Confession: As organized as I am in other areas, I am a HOARDER of sentimental items.
Case in point: This past May I made a sign for my oldest daughter’s graduation which I left by our front door until mid-July when I moved it to the garage. And there it stayed until finally this past week I realized that I do not want to take it with us to our new house and I threw it in the trash.
Keeping the sign for three months is bad enough but when I saw the sanitation worker pick it up I almost ran to the street to grab it from him — and it’s not even a very good sign!
I. Have. A. Problem.
Soooooo … I have a few storage containers filled with my kids’ school work that have been lingering in my garage and now that we’re moving I am determined to declutter and sort through the mass/piles/boxes so that we do not carry anything with us that we don’t need.
The Current State of Our Living Room
So this week I pulled all of the boxes into the living room and I have been slowly sorting through each piece of memorabilia.
The process of letting go has been challenging but it has enabled me to realize a few truths about parenting.
Individuality Is What Matters
In the mounds of paper that I sorted the only items that I care about are the papers that my children created themselves — their own creative writing and drawing, the pieces that reveal a little clue into who they are as individuals. All of the workbooks went into the trash (and yes I let the truck take them away – ha!).
Sometimes what we think is important at the time turns out to be worthless down the road. Of course math and grammar are important but as a young parent I focused on what I thought I “should” do instead of listening to my heart and my children’s interests. If I had to do it all over again I would have my children invest in more creative endeavors. Those are the projects that I treasure the most years later.
Endings Are Hard
It’s difficult when seasons come to a close. As I sorted through all the papers I found myself crying more than once over the loss of:
- the season of toddlerhood when “school” is about hugs and reading and drawings that cannot be deciphered;
- the season of young childhood when my children began reading to me and eagerly showed me their new discoveries;
- the season of early adolescence when I once again became sleep deprived from all of the late night talks to work through “issues”.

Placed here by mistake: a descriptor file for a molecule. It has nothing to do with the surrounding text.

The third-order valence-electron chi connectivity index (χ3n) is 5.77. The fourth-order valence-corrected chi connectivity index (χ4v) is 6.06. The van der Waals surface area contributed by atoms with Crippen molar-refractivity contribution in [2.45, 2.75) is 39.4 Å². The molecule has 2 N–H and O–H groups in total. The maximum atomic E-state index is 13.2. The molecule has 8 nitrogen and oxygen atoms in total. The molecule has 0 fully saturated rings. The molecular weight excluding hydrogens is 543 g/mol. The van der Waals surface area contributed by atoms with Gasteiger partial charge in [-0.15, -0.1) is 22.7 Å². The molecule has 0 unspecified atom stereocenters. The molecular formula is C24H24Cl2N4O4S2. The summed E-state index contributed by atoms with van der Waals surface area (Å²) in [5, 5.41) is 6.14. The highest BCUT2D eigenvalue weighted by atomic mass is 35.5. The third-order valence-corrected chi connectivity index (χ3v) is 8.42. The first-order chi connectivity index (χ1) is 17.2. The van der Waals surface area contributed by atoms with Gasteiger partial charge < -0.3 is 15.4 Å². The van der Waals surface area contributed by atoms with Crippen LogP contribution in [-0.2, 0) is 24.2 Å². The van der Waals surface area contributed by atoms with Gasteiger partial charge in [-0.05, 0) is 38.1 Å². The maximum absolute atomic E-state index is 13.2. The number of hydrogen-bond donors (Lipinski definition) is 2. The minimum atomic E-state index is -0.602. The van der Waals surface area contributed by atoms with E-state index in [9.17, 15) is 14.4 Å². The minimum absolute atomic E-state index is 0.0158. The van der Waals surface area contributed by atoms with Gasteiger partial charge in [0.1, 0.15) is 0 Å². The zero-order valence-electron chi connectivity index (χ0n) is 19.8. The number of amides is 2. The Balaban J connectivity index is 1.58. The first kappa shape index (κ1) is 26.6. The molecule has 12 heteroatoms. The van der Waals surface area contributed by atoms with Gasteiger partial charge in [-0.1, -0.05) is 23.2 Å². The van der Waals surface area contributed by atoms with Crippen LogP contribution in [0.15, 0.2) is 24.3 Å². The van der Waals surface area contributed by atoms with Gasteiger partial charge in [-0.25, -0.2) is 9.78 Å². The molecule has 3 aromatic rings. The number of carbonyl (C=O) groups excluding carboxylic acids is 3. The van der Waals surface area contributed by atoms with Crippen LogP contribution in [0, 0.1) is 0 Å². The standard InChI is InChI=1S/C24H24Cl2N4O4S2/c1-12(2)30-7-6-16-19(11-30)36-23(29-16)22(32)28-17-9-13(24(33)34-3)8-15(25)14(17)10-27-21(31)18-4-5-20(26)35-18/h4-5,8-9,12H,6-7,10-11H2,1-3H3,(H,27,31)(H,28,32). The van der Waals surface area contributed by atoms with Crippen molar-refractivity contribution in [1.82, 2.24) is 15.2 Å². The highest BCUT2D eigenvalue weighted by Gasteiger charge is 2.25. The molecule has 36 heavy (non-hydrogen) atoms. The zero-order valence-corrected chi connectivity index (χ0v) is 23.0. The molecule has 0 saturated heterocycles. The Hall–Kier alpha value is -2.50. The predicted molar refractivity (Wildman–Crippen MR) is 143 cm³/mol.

Seeing the end of these times with my children is hard. I want to go back to the mornings when we all cuddled up in the bed and read Winnie-the-Pooh, the afternoons we sat on the driveway to draw chalk art, the nights we collected frogs in a bucket and then freed them to go about their way.
Endings are challenging and the only way to deal with them is to welcome the grief for a little while and then say good-bye.
There Are More Treasures Ahead
As much as I grieve the loss of all the seasons that have come before and all of the changes in my children I also rejoice because I can enter a new season with them. New skills, knowledge and maturity mean that we can interact in new ways and my relationship with them can deepen.
Ecclesiastes 7:8 says, “The end of a matter is better than the beginning.” The end of a season means some loss and grief but the beginning of the new season brings joy, hope and excitement for what is to come. “Weeping may last for a night but joy comes in the morning.”
Having parented for over twenty years now I can truly say that it is the most heart-wrenching and yet glorious part of my life. As my daughter says, children are “life-sucking joy bombs”. Parenting takes everything we have but the rewards are so worth every tear, every pain and every challenge.
So be encouraged Mama!
What you are doing every day, however draining and difficult it may be at times, is so worth it. As you let go with the passing of each season, embrace the newness and wonder of the season you are entering and enjoy the journey.
And try not to hoard too many pictures from the refrigerator.
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